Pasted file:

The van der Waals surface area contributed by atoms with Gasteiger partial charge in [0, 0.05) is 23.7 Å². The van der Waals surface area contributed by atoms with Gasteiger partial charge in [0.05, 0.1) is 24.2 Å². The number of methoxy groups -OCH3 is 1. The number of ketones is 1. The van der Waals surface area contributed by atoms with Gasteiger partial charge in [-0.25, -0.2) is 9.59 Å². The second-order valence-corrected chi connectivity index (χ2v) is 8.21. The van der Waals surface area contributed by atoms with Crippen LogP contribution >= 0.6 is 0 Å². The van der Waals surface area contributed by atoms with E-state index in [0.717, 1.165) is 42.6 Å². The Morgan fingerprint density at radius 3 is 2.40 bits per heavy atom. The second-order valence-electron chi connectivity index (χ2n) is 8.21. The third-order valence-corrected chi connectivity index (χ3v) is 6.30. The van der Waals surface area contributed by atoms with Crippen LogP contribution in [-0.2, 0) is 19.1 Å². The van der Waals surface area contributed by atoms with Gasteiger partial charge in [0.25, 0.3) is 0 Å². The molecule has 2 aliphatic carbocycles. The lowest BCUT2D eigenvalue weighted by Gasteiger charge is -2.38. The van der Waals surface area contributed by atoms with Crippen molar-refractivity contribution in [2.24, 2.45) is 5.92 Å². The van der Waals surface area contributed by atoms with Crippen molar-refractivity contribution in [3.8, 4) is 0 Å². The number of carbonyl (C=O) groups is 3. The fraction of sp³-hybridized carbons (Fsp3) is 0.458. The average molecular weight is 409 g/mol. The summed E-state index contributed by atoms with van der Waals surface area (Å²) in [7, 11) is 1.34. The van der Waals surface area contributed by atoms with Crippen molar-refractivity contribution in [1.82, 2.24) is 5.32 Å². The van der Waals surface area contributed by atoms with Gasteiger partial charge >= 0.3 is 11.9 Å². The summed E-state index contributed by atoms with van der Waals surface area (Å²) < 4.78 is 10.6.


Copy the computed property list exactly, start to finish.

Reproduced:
The van der Waals surface area contributed by atoms with Gasteiger partial charge in [0, 0.05) is 23.7 Å². The van der Waals surface area contributed by atoms with Gasteiger partial charge in [0.05, 0.1) is 24.2 Å². The number of methoxy groups -OCH3 is 1. The number of ketones is 1. The van der Waals surface area contributed by atoms with Gasteiger partial charge in [-0.25, -0.2) is 9.59 Å². The second-order valence-corrected chi connectivity index (χ2v) is 8.21. The van der Waals surface area contributed by atoms with Crippen LogP contribution >= 0.6 is 0 Å². The van der Waals surface area contributed by atoms with E-state index in [0.717, 1.165) is 42.6 Å². The Morgan fingerprint density at radius 3 is 2.40 bits per heavy atom. The second-order valence-electron chi connectivity index (χ2n) is 8.21. The third-order valence-corrected chi connectivity index (χ3v) is 6.30. The van der Waals surface area contributed by atoms with Crippen LogP contribution in [-0.2, 0) is 19.1 Å². The van der Waals surface area contributed by atoms with Gasteiger partial charge in [0.25, 0.3) is 0 Å². The molecule has 2 aliphatic carbocycles. The lowest BCUT2D eigenvalue weighted by Gasteiger charge is -2.38. The van der Waals surface area contributed by atoms with Crippen molar-refractivity contribution in [2.24, 2.45) is 5.92 Å². The van der Waals surface area contributed by atoms with Crippen molar-refractivity contribution in [3.8, 4) is 0 Å². The number of carbonyl (C=O) groups is 3. The fraction of sp³-hybridized carbons (Fsp3) is 0.458. The average molecular weight is 409 g/mol. The summed E-state index contributed by atoms with van der Waals surface area (Å²) in [7, 11) is 1.34. The van der Waals surface area contributed by atoms with Crippen molar-refractivity contribution in [1.82, 2.24) is 5.32 Å². The van der Waals surface area contributed by atoms with Gasteiger partial charge >= 0.3 is 11.9 Å². The summed E-state index contributed by atoms with van der Waals surface area (Å²) < 4.78 is 10.6.